Iceland’s Whooper Swans~ —

Whooper Swans are the Eurasian cousin of North American Trumpeter swans. They breed all over Iceland, and some overwinter in the thermally heated parts of Lake Myvatn. Interestingly, their North American Trumpeter Swan cousins do the same thing, spending winter in the thermally heated parts of the Yellowstone River. These beauties are aptly named as […]

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Data from the international Cassini spacecraft that explored Saturn and its moons between 2004 and 2017 has revealed what appear to be giant dust storms in equatorial regions of Titan.


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On any spacecraft, the antennas are key pieces of hardware, being the all-important links with Earth. After several years of development, the main communications dish on ESA’s Solar Orbiter is now ready to be integrated with the pioneering spacecraft.

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Follow the latest updates from ESA’s science missions on Twitter @esascience

awe inspiring natural sights in vietnam that arent ha long bay.

When it comes to natural wonders in Vietnam, you have to talk about Ha Long Bay. There’s no other place like it in the world, which is why hordes of tourists visit every year. But Vietnam has so much more to offer nature lovers, so let’s take a look at the mountains, rice paddies, lakes, waterfalls, caves and spectacular beaches you should also check out.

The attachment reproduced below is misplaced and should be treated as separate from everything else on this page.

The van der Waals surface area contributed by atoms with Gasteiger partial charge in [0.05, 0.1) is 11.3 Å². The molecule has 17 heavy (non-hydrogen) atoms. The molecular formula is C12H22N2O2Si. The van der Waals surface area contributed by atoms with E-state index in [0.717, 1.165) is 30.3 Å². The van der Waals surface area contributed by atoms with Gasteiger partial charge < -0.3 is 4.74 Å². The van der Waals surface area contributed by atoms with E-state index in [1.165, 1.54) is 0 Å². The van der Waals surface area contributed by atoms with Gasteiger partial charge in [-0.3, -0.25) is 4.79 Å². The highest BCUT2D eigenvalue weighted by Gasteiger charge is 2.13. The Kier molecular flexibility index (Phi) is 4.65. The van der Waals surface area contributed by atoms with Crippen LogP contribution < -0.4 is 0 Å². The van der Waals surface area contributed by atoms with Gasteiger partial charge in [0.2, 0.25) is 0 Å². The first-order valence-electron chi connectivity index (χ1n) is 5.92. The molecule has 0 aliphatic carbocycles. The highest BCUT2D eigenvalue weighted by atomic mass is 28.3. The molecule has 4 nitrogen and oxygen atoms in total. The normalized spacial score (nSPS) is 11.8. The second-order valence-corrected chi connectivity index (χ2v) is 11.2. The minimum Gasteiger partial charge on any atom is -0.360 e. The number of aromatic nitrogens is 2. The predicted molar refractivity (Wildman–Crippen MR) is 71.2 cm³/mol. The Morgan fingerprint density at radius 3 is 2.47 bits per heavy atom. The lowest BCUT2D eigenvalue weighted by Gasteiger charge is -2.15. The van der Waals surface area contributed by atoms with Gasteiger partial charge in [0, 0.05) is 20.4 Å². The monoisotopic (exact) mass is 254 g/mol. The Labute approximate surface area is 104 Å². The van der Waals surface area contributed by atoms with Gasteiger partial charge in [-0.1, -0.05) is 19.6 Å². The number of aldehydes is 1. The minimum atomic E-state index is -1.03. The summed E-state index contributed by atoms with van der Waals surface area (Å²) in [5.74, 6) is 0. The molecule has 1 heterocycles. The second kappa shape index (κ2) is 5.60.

Hang Sơn Đoòng


Tours into the cave—the world’s biggest, by volume—aren’t cheap. The descent is tricky as well, so only experienced guides are allowed to take tourists inside. You also have to climb over the The Great Wall of Vietnam. This isn’t an excursion for a casual hiker, but it’s an experience to remember.

Côn Đảo

These lesser-known islands lie off the southern coast of Vietnam. In days long gone, political prisoners and other undesirables were sent here to be tortured for information. Nowadays, however, there are prime scuba diving spots and amazing hikes, plus you can check out some local wildlife such as the Crab-Eating Macaque and the Black Giant Squirrel. Sea turtles breed on these islands as well, and you can arrange with local park rangers to watch newly hatched babies as they start their harrowing adventures.


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Aerial view of Bắc Sơn valley, Lạng Sơn, Vietnam


Aerial view of Bắc Sơn valley, Lạng Sơn, Vietnam